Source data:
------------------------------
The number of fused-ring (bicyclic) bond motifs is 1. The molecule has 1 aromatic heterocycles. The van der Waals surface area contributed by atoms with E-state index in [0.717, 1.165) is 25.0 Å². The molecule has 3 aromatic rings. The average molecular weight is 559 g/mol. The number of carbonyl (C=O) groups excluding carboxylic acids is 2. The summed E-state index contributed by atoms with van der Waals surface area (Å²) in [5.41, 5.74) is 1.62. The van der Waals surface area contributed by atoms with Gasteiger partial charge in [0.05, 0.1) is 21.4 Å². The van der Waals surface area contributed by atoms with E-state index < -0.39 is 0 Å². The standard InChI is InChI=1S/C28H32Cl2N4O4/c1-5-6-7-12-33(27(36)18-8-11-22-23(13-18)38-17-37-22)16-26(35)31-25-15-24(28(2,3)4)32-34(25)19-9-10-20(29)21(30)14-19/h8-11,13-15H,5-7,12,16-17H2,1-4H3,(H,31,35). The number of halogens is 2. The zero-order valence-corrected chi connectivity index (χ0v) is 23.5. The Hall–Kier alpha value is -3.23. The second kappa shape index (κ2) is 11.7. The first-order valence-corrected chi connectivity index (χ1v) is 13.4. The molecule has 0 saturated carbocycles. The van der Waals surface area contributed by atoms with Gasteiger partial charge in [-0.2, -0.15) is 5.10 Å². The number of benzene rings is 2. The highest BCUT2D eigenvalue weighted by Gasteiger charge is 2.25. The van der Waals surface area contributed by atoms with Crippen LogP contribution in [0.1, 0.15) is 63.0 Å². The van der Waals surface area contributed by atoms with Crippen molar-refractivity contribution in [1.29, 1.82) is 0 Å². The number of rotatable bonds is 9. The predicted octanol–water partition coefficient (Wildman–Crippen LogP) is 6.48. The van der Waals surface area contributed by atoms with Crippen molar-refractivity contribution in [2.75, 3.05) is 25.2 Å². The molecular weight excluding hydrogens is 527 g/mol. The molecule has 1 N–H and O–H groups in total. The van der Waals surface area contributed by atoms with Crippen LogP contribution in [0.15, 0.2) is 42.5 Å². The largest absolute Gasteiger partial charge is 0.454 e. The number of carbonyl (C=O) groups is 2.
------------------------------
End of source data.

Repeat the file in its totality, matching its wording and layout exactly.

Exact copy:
The number of fused-ring (bicyclic) bond motifs is 1. The molecule has 1 aromatic heterocycles. The van der Waals surface area contributed by atoms with E-state index in [0.717, 1.165) is 25.0 Å². The molecule has 3 aromatic rings. The average molecular weight is 559 g/mol. The number of carbonyl (C=O) groups excluding carboxylic acids is 2. The summed E-state index contributed by atoms with van der Waals surface area (Å²) in [5.41, 5.74) is 1.62. The van der Waals surface area contributed by atoms with Gasteiger partial charge in [0.05, 0.1) is 21.4 Å². The van der Waals surface area contributed by atoms with E-state index < -0.39 is 0 Å². The standard InChI is InChI=1S/C28H32Cl2N4O4/c1-5-6-7-12-33(27(36)18-8-11-22-23(13-18)38-17-37-22)16-26(35)31-25-15-24(28(2,3)4)32-34(25)19-9-10-20(29)21(30)14-19/h8-11,13-15H,5-7,12,16-17H2,1-4H3,(H,31,35). The number of halogens is 2. The zero-order valence-corrected chi connectivity index (χ0v) is 23.5. The Hall–Kier alpha value is -3.23. The second kappa shape index (κ2) is 11.7. The first-order valence-corrected chi connectivity index (χ1v) is 13.4. The molecule has 0 saturated carbocycles. The van der Waals surface area contributed by atoms with Gasteiger partial charge in [-0.2, -0.15) is 5.10 Å². The number of benzene rings is 2. The highest BCUT2D eigenvalue weighted by Gasteiger charge is 2.25. The van der Waals surface area contributed by atoms with Crippen LogP contribution in [0.1, 0.15) is 63.0 Å². The van der Waals surface area contributed by atoms with Crippen molar-refractivity contribution in [1.29, 1.82) is 0 Å². The number of rotatable bonds is 9. The predicted octanol–water partition coefficient (Wildman–Crippen LogP) is 6.48. The van der Waals surface area contributed by atoms with Crippen molar-refractivity contribution in [2.75, 3.05) is 25.2 Å². The molecular weight excluding hydrogens is 527 g/mol. The molecule has 1 N–H and O–H groups in total. The van der Waals surface area contributed by atoms with Crippen LogP contribution in [0.15, 0.2) is 42.5 Å². The largest absolute Gasteiger partial charge is 0.454 e. The number of carbonyl (C=O) groups is 2.